Outwitting Zipff’s Law!

In our marketing excellence themed month, Chris Rose discusses how to change the rules by which we launch new pharmaceutical products and outwit Zipff’s Law.

I am sure that somewhere the debate rages on as to the validity of Zipff’s law! Before “marketing led” became the vogue Zipff’s law reigned supreme; share of voice and level of differentiation could balance out a late market entry and often did in the days of “mega field forces” to launch the latest “me-too mega brand”.

However, as we in pharma marketing build our understanding of effective positioning we can start to outwit Zipff’s Law or at least start to change the rules by which we launch new products.

“…Share of voice no longer mattered if the payor did not put your product on the formulary”

 

Zipff’s Law can be illustrated by going on a journey; the goal is to get as far possible down the road! This can be achieved by:

1. Starting the journey before the other team arrives i.e. Being first to market, a good head start is usually difficult to beat!

2. Street fighting! i.e. increasing your share of voice, the more support you have the easier it is to push the competitors back!

3. Having the best road racers i.e. differentiating from the competition, if you are the fastest then the chances are the competitors won’t be able to catch you!!

If you all stick to the same road then using the principles of Zipff’s law will enable you to become the game wining (market leading) team!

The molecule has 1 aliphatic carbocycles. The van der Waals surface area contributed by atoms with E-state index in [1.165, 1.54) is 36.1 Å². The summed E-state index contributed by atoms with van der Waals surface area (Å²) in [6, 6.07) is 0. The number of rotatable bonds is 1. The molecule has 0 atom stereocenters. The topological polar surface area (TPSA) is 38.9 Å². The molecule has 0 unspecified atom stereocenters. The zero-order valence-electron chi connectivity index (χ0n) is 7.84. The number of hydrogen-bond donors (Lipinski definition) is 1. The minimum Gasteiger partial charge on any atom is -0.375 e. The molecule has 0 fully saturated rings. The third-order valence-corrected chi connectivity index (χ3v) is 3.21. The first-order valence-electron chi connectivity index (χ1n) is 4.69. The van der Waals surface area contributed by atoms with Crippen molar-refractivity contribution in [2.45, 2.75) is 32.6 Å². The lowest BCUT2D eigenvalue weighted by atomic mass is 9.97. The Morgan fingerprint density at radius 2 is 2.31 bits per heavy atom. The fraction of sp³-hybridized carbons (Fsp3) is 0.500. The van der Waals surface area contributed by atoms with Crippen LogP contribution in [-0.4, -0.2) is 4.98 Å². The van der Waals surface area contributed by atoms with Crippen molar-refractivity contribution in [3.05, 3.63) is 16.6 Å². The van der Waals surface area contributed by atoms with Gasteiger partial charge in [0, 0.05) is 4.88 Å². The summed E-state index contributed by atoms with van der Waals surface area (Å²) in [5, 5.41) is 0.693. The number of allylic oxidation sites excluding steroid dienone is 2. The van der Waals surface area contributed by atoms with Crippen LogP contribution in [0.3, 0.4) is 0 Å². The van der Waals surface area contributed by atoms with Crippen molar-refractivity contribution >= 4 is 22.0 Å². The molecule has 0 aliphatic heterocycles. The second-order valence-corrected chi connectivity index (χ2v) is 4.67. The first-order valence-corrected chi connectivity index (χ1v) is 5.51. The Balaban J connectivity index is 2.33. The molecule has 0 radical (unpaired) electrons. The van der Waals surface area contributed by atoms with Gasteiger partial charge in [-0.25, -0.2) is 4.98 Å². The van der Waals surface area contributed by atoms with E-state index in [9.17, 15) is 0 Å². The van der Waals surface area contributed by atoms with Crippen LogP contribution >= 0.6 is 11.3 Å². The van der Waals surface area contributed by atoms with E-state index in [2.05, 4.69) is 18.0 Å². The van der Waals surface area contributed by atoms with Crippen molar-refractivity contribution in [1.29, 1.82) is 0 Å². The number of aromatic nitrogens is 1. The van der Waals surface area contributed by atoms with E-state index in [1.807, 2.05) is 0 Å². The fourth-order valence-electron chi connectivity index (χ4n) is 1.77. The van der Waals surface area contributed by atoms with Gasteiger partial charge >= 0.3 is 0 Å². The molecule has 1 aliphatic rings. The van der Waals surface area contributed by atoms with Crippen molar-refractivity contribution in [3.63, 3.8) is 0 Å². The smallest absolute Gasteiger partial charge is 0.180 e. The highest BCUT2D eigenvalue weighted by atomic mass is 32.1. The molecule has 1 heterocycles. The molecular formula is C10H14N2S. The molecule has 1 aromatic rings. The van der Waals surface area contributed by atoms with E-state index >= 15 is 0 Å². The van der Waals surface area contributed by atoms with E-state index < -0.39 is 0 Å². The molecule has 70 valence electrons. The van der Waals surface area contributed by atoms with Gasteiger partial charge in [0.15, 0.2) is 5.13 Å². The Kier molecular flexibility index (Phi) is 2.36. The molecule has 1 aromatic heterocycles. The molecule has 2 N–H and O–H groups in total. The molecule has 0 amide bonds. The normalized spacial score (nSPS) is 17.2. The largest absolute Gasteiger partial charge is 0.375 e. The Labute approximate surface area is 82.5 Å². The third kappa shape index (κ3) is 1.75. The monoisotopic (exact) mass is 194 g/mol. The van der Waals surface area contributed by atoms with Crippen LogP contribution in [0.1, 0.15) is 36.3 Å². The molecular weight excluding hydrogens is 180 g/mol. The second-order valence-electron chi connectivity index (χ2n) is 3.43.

Or you could!!

As our customers became more knowledgable and began to employ a new group of experts to make purchasing decisions it became more and more difficult to play to Zipff’s rules! Share of voice no longer mattered if the payor did not put your product on the formulary! Level of differentiation was irrelevant if patients no longer adhered to treatment.

 

“Level of differentiation was irrelevant if patients no longer adhered to treatment.”

 

Luckily some in the industry realised that physicians were reacting negatively to the “push, push” of messages by multiple field forces and some switched-on leaders started to look for different ways to compete.

So what can be done to outwit the heavy hitting, high spending market leaders of old?

Well the first option is change the game or you can move the customer base!

Changing the game!

In pharma the tradition has been to beat a competitor in the area which is believed to drive physician choice, usually efficacy. Throughout the 20th century (and into the 21st!) the traditional sales aid will have a histogram with an efficacy chart showing that your product is better than the other products, usually accompanied by a picture of a smiling patient! (marketing was unbelievable easy in those days! Simply find the one efficacy parameter in which your product excelled and push it as hard as possible to the prescribers of the competitors, with a pen and pad to remind them!).

Changing the game is all about continuing to work with the current customers but finding out what really drives the choice and developing those elements of your proposition which will meet the true needs of the customer, understanding how choices are made at different levels of consciousness and based on different levels of needs is essential. Strategically this could be a “by-pass strategy”.

“…what can be done to outwit the heavy hitting, high spending market leaders of old?”

 

Let me illustrate this with an example. I once launched a product where the 1st to market had focused on efficacy, owned that position (and incidentally had much better efficacy data than we did!) We had to “by-pass” them. We achieved this by making efficacy a class effect and moving the game on to focus on usability of the product and the emotional “win” of the prescribers.